by Annette van de Kamp-Wright, Jewish Press Editor
The annual Yom HaShoah commemoration will be held April 15, from 7 to 8:30 p.m. at Beth El Synagogue. As every year, the entire community is invited to share in this experience. As a community, we will honor the survivors among us, and honor the memory of the victims of the Shoah.
Under the guidance of chair Janie Murow and Institute for Holocaust Education Director Liz Feldstern, the Yom HaShoah committee has designed a program that includes a presentation by Michael Korenblit, author of Until we Meet Again, the annual candlelighting as well as prayers, various readings and music. Committee members Rabbi Yaakov Weiss and Debbie Kricsfeld selected the readings for this year’s program.
“It has been an honor to chair this committee and work closely with Liz Feldstern,” Janie Murow said.
“This year, we are really trying to build a bridge to the second generation. Having Michael Korenblit speak about that exact topic will, I think, start that conversation.”
“It is important for a community to know its history,” says Beth Israel’s Rabbi Ari Dembitzer. “We need to understand the depth of who we are, and understand the pain of the Holocaust when we were stripped of all joy. When we remember together, we can reach a place of faith and see the chain of history. The Holocaust is part of that history, but so is the birth of the modern State of Israel.”
When Rabbi Dembitzer takes his place on the bima on April 15, clergy from all three synagogues will accompany him. Beth El’s Hazzan Michael Krausman and Temple Israel’s Cantor Wendy Shermet will sing together, and the congregation that night will consist of community members from all three synagogues. On the night of Yom HaShoah, we don’t ask to what shul we belong; we already know the answer.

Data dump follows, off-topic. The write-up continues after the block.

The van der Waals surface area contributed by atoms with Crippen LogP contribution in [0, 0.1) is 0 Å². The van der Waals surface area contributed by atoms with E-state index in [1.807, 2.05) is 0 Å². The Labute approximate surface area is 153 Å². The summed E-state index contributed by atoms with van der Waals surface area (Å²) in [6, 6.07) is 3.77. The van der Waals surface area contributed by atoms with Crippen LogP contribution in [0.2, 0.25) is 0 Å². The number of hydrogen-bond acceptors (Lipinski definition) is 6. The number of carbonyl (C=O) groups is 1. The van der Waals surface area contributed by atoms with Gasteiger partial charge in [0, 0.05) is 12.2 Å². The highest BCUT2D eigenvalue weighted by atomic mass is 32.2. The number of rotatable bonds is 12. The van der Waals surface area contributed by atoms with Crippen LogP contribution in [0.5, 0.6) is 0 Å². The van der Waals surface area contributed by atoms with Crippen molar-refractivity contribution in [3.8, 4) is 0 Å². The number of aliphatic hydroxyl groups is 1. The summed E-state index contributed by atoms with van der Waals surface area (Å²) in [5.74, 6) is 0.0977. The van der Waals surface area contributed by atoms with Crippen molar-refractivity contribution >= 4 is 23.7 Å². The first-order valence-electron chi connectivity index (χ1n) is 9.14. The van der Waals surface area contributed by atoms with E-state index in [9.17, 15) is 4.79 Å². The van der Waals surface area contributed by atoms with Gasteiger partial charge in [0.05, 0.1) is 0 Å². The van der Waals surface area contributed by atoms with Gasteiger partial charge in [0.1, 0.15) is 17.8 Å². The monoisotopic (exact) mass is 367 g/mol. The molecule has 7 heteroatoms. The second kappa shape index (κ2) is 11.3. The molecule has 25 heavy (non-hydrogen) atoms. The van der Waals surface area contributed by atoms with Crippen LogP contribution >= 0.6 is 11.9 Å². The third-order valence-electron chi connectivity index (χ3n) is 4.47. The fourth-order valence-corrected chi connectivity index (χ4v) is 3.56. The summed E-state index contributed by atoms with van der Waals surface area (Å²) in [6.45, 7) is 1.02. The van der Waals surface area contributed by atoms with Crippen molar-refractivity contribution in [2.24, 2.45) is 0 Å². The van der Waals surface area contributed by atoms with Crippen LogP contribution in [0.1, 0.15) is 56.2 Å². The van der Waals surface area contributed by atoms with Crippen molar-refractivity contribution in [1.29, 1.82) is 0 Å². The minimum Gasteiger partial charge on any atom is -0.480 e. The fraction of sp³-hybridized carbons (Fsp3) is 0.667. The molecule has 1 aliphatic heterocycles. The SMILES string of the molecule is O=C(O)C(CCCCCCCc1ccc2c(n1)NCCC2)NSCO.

“It speaks volumes about our community to have the Yom HaShoah commemoration travel between the synagogues,” says Beth El’s Rabbi Steven Abraham.
“This is not a program that one congregation owns; it is a time for our community to come together as one. In Omaha people tend to take it for granted that clergy from all three major movements can sit together on a bima. In many cities and counties across the country, this would never take place. It is a tribute to our community and the importance of the commemoration that we are able to make it work.”
Rabbi Dembitzer agrees: “When we come together on a night like this, it shows that, even though we may have many different opinions, we can be unified in our approach.”
That approach necessarily changes over time, as fewer survivors are among us, and the next generation needs to take on the responsibility of teaching and remembering. Having Michael Korenblit, as a representative of that second generation, speak to our community will be part of that.
“As we approach Yom Hashoah in few weeks,” Rabbi Aryeh Azriel said, “I would like us to honor all those members of our community who kept the Shoah alive in our lives and minds. At times their passion and narrative were rejected and overlooked. They kept pushing and prodding us to keep the subject and the memories alive, not only for our sake, but for our children and grandchildren for generations to come. That is our debt to them and to the survivors.”
For more information about our community event, please contact Liz Feldstern at firstname.lastname@example.org or call 402.334.6575.